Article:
In August 1800 the 79th embarked at Southampton as part of the expedition fitted out to destroy the Spanish shipping in the harbours of Ferrol and Cadiz. It arrived be. fore Ferrol on the 25th, and shortly afterwards the brigade of which the regiment formed part, forced the enemy from their position and took possession of the heights of Brion and Balon, which completely commanded the town and harbour of Ferrol. Lieutenant-General Sir James Pulteney, however, did not see meet to follow out the advantage thus gained, and abandoned the enterprise. In this "insignificant service," as Captain Jameson calls it, the 79th had only Captain Fraser, 2 sergeants, and 2 rank and file wounded.

On the 6th of October the expedition landed before Cadiz, but on account of the very unfavourable state of the weather, the enterprise was abandoned.

In 1801 the Cameron Highlanders took part in the famous operations in Egypt, under Sir Ralph Abercromby; but as minute details of this campaign are given in the histories of the 42nd and 92nd Regiments, it will be unnecessary to repeat the story here. The 79th was brigaded with the 2nd and 50th Regiments, and took an active part in the action of March 13th, in which it had 5 rank and file killed, and Lieutenant-Colonel Patrick M’Dowall, Lieutenants George Sutherland and John Stewart, Volunteer Alexander Cameron, 2 sergeants, and 56 rank and file wounded.

In the general engagement of March 21st, in which the brave Abercromby got his death-wound, the light companies of the 79th and the other regiments of its brigade kept the enemy’s riflemen in check in front, while the fight was raging hotly on the right. The regiment lost one sergeant killed, and Lieutenant Patrick Ross, 2 sergeants, and 18 rank and file wounded.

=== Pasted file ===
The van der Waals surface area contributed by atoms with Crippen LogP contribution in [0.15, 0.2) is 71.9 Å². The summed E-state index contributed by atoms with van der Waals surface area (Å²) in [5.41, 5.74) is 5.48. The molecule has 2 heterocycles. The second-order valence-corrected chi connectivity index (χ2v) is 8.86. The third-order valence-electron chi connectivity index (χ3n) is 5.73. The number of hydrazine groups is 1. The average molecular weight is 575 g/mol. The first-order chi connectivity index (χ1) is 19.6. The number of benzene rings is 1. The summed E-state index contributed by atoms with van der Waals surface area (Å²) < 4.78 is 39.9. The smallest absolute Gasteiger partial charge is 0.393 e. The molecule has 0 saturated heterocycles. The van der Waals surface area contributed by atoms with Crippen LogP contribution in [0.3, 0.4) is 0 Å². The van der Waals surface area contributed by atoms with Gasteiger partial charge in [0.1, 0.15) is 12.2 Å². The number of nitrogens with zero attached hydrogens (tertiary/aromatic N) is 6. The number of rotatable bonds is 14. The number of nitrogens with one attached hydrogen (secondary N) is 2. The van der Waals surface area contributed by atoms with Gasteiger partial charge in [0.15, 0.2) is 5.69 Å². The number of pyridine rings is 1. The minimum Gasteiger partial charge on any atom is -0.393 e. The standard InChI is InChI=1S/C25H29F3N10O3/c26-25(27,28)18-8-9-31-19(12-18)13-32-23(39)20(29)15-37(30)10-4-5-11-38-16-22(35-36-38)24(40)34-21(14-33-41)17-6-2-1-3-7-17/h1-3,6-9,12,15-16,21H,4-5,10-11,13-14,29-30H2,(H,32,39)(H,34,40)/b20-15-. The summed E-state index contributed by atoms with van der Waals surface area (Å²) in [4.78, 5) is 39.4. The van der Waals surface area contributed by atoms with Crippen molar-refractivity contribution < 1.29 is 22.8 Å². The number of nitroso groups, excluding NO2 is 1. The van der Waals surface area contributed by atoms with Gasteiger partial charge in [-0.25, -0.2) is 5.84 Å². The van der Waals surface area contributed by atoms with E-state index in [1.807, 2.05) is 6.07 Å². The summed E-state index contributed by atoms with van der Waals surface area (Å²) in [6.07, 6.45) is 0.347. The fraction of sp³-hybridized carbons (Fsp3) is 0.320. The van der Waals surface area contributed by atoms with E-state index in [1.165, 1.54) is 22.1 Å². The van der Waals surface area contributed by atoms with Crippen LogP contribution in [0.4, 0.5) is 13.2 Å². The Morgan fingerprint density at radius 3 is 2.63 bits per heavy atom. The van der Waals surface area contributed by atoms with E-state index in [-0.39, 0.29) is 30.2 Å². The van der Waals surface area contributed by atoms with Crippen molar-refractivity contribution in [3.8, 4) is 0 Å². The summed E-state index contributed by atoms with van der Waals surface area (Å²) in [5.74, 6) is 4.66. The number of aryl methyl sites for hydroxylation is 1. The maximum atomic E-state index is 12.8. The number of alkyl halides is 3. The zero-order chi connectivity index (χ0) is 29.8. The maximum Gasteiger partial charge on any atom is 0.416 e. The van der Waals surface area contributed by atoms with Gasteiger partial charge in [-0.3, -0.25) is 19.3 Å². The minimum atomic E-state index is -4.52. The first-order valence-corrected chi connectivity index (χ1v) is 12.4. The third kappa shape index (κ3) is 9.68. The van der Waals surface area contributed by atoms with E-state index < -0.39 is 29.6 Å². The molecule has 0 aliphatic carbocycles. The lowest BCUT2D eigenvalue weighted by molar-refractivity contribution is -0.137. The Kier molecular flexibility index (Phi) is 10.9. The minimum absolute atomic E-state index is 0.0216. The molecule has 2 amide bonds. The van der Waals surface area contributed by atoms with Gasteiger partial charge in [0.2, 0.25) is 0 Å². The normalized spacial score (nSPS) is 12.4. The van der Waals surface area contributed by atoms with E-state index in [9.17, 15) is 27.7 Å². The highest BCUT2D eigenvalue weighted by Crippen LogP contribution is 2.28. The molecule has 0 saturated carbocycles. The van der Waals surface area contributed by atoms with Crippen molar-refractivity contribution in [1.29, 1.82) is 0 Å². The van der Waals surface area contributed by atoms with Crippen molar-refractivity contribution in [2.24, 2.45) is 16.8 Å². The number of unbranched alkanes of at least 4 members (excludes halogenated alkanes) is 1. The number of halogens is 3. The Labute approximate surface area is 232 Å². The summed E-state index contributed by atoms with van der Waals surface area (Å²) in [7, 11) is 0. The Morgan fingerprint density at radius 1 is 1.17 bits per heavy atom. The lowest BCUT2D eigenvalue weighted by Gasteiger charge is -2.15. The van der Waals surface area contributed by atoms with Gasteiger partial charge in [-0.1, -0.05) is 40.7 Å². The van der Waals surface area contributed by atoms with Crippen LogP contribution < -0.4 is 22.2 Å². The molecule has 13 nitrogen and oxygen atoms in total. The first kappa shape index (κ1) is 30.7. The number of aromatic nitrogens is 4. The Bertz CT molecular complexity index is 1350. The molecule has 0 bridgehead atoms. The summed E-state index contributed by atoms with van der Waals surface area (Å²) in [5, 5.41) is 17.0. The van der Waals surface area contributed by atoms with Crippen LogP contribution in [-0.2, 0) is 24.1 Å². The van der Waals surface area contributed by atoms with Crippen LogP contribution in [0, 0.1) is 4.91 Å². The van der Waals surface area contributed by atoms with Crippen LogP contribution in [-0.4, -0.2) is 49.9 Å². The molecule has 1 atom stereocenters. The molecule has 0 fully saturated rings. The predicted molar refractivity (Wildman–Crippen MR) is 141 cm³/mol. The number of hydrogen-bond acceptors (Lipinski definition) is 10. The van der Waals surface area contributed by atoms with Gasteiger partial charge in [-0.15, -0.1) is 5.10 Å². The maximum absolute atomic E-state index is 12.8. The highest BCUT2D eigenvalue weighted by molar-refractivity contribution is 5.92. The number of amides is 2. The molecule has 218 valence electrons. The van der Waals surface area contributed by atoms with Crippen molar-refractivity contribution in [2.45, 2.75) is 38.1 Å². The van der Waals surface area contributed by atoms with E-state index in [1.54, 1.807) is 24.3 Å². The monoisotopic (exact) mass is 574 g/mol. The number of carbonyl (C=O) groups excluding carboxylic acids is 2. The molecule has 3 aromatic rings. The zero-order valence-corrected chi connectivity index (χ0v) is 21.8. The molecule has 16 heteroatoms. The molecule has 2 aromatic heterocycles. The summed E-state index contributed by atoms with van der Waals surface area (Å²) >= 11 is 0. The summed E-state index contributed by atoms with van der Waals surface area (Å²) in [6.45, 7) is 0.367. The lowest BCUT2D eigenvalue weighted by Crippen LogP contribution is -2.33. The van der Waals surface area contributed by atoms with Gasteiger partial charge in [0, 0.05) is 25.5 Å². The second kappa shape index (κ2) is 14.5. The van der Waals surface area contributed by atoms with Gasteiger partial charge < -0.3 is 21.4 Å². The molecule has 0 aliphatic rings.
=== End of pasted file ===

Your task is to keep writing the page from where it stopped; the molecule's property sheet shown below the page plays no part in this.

While proceeding towards Cairo with Major-General Craddock’s brigade (to which the Cameron Highlanders had been transferred) and a division of Turks, they had a brush on the 9th of May with a French force, in which the 79th had Captain M’Dowall and one private wounded. At Cairo the regiment had the honour of being selected to take possession of the advanced gate, the "Gate of the Pyramids," surrendered to the British in terms of a convention with the French.

For its distinguished services during the Egyptian campaign, the Cameron Highlanders, besides receiving the thanks of the king and parliament, was one of the regiments which received the honour of bearing the figure of a Sphinx, with the word "Egypt," on its colours and appointments.

After staying a short time at Minorca, the regiment returned to Scotland in August 1802, whence, after filling up its thinned ranks, it was removed to Ireland in the beginning of 1803. In 1804 a second battalion was raised, but was never employed on active service, being used only to fill up vacancies as they occurred in the first battalion, until 1815, when it was reduced at Dundee.

In 1804 the question of abolishing the kilt seems to have been under the consideration of the military authorities, and a correspondence on the subject took place between the Horse-Guards and Colonel Cameron, which deserves to be reproduced for the sake of the Highland Colonel’s intensely characteristic reply. In a letter dated "Horse Guards, 13th October 1804," Colonel Cameron was requested to state his "private opinion as to the expediency of abolishing the kilt in Highland regiments, and substituting in lieu thereof the tartan trews." To this Colonel Cameron replied in four sentences as follows:-

"GLASGOW, 27th October 1804